ADHD Myths

10 Common Myths about ADHD


As part of our ADHD Clinic, we provide education about Attention-Deficit/Hyperactivity Disorder (ADHD). Unfortunately, there is often confusion about ADHD. Misconceptions tend to be reinforced through misperceptions about mental health problems in general, as well as anecdotal stories. The following lists 10 common myths about ADHD. It is important to know as you read through the following list that controversy still exists about ADHD in terms of its cause, diagnosis procedures, and effective treatments.

 MYTH 1: ADHD is not “real.”

Some people speculate that ADHD is not a “real disorder,” and may go as far as speculating that it is entirely made up. However, leading researchers, neurologists, clinicians, and clients with ADHD know that ADHD is real and involves pervasive and chronic symptoms that lead to impairments in many life activities (e.g., education, relationships, job-performance). 

MYTH 2: Everyone seems to have ADHD- Doctors are just overdiagnosing!

A common concern is that ADHD is overdiagnosed. While overdiagnosis and misdiagnosis can certainly happen, the situation is more complicated than this. First, prevalence rates of ADHD vary across sources, making it difficult to know true ADHD rates. For example, the Diagnostic and Statistical Manual of Mental Disorders (DSM-V) estimates that 5% of children and 2.5% of adults have ADHD. The Center for Disease Control, however, reports closer to 11% (2011), with a trend towards ADHD diagnoses going up in numbers. It is unclear what is in charge of the rising numbers (e.g., misdiagnosis, overdiagnosis, different methods used for diagnosing, increased awareness of ADHD, client willingness to talk to a doctor about their symptoms, or all of these reasons put together).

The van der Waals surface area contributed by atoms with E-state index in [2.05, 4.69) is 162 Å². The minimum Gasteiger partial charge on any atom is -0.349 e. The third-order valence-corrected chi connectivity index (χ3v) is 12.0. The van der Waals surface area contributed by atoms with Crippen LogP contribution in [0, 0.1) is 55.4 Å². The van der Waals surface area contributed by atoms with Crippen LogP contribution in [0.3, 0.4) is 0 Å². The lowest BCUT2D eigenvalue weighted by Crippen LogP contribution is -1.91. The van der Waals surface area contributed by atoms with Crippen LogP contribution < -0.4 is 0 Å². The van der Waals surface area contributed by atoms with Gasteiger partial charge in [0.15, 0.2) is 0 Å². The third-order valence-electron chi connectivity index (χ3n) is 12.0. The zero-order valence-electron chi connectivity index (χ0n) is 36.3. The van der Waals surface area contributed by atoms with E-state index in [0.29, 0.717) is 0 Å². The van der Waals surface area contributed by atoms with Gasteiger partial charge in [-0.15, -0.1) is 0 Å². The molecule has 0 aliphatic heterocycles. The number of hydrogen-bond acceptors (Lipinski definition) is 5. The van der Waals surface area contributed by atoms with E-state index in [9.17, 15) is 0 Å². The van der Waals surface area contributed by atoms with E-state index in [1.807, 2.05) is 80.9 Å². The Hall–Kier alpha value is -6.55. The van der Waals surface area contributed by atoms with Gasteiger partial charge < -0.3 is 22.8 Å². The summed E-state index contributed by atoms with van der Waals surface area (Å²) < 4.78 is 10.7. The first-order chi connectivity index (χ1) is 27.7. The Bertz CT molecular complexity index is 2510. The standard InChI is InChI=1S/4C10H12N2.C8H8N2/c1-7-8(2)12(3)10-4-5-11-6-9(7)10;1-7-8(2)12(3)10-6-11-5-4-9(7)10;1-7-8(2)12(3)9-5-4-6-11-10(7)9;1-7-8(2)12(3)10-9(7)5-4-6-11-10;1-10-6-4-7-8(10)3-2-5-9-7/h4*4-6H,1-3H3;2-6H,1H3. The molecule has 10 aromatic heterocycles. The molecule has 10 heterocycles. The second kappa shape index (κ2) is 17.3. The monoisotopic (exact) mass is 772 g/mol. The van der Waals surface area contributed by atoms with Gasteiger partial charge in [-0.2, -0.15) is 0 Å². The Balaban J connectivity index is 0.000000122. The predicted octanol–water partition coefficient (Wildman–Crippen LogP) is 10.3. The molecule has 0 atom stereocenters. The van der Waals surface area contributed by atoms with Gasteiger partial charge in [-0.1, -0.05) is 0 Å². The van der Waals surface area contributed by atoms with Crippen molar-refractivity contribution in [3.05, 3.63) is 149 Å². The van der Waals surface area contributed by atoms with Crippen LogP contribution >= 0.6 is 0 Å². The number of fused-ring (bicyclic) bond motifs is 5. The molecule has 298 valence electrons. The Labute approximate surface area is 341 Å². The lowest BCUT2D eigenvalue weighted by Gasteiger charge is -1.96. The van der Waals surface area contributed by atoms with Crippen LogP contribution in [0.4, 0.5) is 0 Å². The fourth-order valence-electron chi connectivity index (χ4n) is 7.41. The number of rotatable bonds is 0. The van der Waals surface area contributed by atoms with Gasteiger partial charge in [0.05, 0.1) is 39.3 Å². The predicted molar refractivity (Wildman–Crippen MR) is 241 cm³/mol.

To complicate matters further, many scientists and clinicians (including those of us at Sandstone) believe that certain groups of people are actually underdiagnosed, including females, ethnic minorities, and those with inattentive (versus hyperactive) type. For each of these reasons, Sandstone clinicians believe that it is very important to undergo careful, thorough assessment to help determine whether symptoms are truly ADHD or if another underlying cause is affecting concentration. 

MYTH 3: ADHD is caused by toxins in food – changing one’s diet can get rid of ADHD symptoms.

There have been many attempts to reduce ADHD symptoms through dietary restrictions, such as reducing sugar intake, reducing artificial food coloring, or employing an elimination diet. At this time, there is not much scientific evidence that suggests such dietary changes produce substantial changes in ADHD symptoms. Most psychological research suggests that ADHD is a bio-psychosocial condition. This suggests that it is biological/chemical in origin, and is further affected and influenced by environmental, social, and emotional factors.

MYTH 4: ADHD is the result of bad parenting or a lack of discipline in the home.

When children struggle with anything, parents are quick to blame themselves and wonder what they could have done to prevent their child from having ADHD. Having a child with ADHD can be very stressful for parents. However, parents can alleviate some of their self-blame by knowing that research shows ADHD is a neurological condition that has more to do with inherited or biochemical traits than parenting. Family interactions can, however, influence the course and related distress associated with ADHD. For this reason, Sandstone offers workshops for parents whose teens have been diagnosed with ADHD.

MYTH 5: ADHD only affects children.

Many people assume that ADHD is just a childhood-disorder and people “will grow out of it.” However, nearly 75% of people diagnosed with ADHD in childhood continue to have symptoms as adults. Some symptoms may shift across the lifespan. For example, children with ADHD often display hyperactivity, whereas adults may instead experience inattention or appear restless/impatient.

It is also important to note that while ADHD symptoms begin in childhood (prior to age 12), some individuals do not get diagnosed until later in life. This can happen for many reasons, including: 1) Doctors and researchers now know more about ADHD than they used to and can recognize symptoms more easily than before, 2) Relatedly, some adults may not have understood their symptoms when they were younger and realize they also have ADHD when their child is diagnosed, and 3) Many adults have learned over time to behaviorally mask their ADHD symptoms (e.g., pretending to look attentive even when they have actually tuned out or learning alternative ways to keep focus even for a short time).